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Come up with a better plan than Rwanda migrants scheme, Patel challenges critics

Written by on 18 April 2022

Home Secretary Priti Patel has defended the government’s plan to send migrants to Rwanda, telling critics to come up with a better idea.

Writing a joint article in The Times with Rwanda’s foreign minister Vincent Biruta, Ms Patel described her controversial plans as “bold and innovative”.

Under the new scheme, approved refugees will have to stay in Rwanda, rather than return to the UK, and those who are rejected by the Rwandan government will be deported.

It will primarily be for adults but families could be sent there together in exceptional circumstances.

Home Secretary Priti Patel and Rwandan minister for foreign affairs and international co-operation, Vincent Biruta, signed a Image: Home Secretary Priti Patel and Rwanda’s foreign minister Vincent Biruta

The idea has been slammed by many, including the Archbishop of Canterbury Justin Welby, who said it was “ungodly”.

The Archbishop of York, Stephen Cottrell, used his Easter sermon to call it “depressing and distressing”.

Speaking on Easter Sunday, Mr Welby raised concerns about the idea and said there were “serious ethical questions about sending asylum seekers overseas”.

More on Migrant Crossings

His thoughts were echoed by Mr Cottrell, who said the UK “can do better than this” and it is the people who exploit asylum seekers that the country needs to “crack down” on.

The Archbishop of Canterbury Justin Welby leads the Easter Sung Eucharist at Canterbury Cathedral in Kent. Picture date: Sunday April 17, 2022. Image: The Archbishop of Canterbury Justin Welby speaking on Easter Sunday

Read more:
Why are migrants being sent to Rwanda and how will it work?
First glimpse inside the centre that will house Channel migrants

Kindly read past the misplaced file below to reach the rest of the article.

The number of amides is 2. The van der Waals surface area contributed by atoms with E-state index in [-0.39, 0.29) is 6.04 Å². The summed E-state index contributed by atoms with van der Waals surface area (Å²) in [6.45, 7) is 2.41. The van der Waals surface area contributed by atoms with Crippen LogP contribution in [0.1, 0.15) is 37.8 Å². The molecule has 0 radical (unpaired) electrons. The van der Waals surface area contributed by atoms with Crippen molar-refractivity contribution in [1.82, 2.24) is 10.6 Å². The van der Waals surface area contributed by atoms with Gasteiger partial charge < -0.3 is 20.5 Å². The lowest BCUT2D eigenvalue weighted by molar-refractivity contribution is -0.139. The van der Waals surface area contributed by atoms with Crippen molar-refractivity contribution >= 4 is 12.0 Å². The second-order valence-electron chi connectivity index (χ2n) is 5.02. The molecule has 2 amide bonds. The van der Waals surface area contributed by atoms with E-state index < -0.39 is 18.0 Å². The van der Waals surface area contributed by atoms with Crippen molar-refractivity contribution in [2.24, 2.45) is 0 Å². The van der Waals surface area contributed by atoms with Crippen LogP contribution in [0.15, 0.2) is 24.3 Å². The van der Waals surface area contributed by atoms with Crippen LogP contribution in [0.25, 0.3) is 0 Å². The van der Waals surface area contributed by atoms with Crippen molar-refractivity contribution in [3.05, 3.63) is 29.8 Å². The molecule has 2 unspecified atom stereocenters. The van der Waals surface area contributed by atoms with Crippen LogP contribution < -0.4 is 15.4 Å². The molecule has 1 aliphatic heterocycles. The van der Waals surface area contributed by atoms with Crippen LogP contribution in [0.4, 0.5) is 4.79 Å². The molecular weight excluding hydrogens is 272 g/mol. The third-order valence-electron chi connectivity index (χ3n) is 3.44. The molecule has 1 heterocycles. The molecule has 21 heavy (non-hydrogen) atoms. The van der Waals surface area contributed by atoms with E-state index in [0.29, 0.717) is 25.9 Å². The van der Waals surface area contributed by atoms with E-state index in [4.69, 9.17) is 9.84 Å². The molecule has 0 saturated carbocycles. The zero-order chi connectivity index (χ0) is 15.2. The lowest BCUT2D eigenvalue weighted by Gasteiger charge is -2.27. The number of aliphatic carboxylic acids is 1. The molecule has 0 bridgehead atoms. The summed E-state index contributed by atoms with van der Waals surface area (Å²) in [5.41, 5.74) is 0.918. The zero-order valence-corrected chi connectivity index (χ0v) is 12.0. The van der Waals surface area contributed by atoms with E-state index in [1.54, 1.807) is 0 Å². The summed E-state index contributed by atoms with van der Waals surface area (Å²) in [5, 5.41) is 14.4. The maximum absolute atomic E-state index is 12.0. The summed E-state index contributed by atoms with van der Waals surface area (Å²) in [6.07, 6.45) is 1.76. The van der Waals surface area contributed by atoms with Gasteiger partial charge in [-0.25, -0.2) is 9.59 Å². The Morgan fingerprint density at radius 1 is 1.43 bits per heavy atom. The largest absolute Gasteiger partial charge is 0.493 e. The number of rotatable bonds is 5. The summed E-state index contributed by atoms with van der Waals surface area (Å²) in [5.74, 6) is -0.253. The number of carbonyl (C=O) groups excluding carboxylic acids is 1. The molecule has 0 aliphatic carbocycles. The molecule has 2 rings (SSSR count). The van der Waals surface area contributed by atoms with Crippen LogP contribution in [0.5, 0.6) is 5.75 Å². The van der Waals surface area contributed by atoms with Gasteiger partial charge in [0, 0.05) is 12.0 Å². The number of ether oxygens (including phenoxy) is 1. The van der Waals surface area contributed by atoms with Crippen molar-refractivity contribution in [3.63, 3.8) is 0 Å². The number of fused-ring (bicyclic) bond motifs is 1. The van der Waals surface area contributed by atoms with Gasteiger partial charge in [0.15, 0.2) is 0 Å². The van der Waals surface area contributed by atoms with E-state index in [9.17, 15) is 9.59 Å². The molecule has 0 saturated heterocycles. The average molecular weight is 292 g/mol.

In the joint article, Ms Patel and Mr Biruta said it is “surprising that those institutions that criticise the plans fail to offer their own solutions” to tackle small boat crossings in the Channel.

They continued to defend the scheme by saying: “It will disrupt the business model of organised crime gangs and deter migrants from putting their lives at risk.”

Policy unlikely to achieve government’s aims, says Tory MP

Conservative MPs have broadly backed the plans but they have been criticised by Labour politicians, human rights groups, and the United Nations.

Some Tory MPs suggested on Twitter that religious leaders should stay out of politics, saying the two archbishops had overstepped the mark.

Cabinet minister Jacob Rees-Mogg suggested the Archbishop of Canterbury had misunderstood the aims of the policy and the government is “taking on a very difficult responsibility”.

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A view of facilities at Hope House, a hostel in Nyabugogo, the Gasabo district of the capital city Kigali, in Rwanda. Plans to send asylum seekers to Rwanda from the UK are anticipated to initially see them taken to Hope House. Picture date: Thursday April 14, 2022.  0:59 Migrant accommodation in Rwanda

However, former minister Andrew Mitchell, who serves as an MP for Sutton Coldfield, said although he had “enormous sympathy” for the government, the policy was unlikely to achieve its aims.

“What I’m worried about with the Rwanda policy is it won’t achieve what they are after, it’s also likely to be horrendously expensive, and we have to have a great care at this time for taxpayers’ money,” he argued.

Mr Mitchell added the “danger” is that the UK will no longer be a “beacon in a terrible and difficult world” for those fleeing persecution to rely on to rescue them.

The first migrants are expected to be sent to Rwanda on a chartered flight in May, however, it could be delayed with the government anticipating legal challenges against the partnership.

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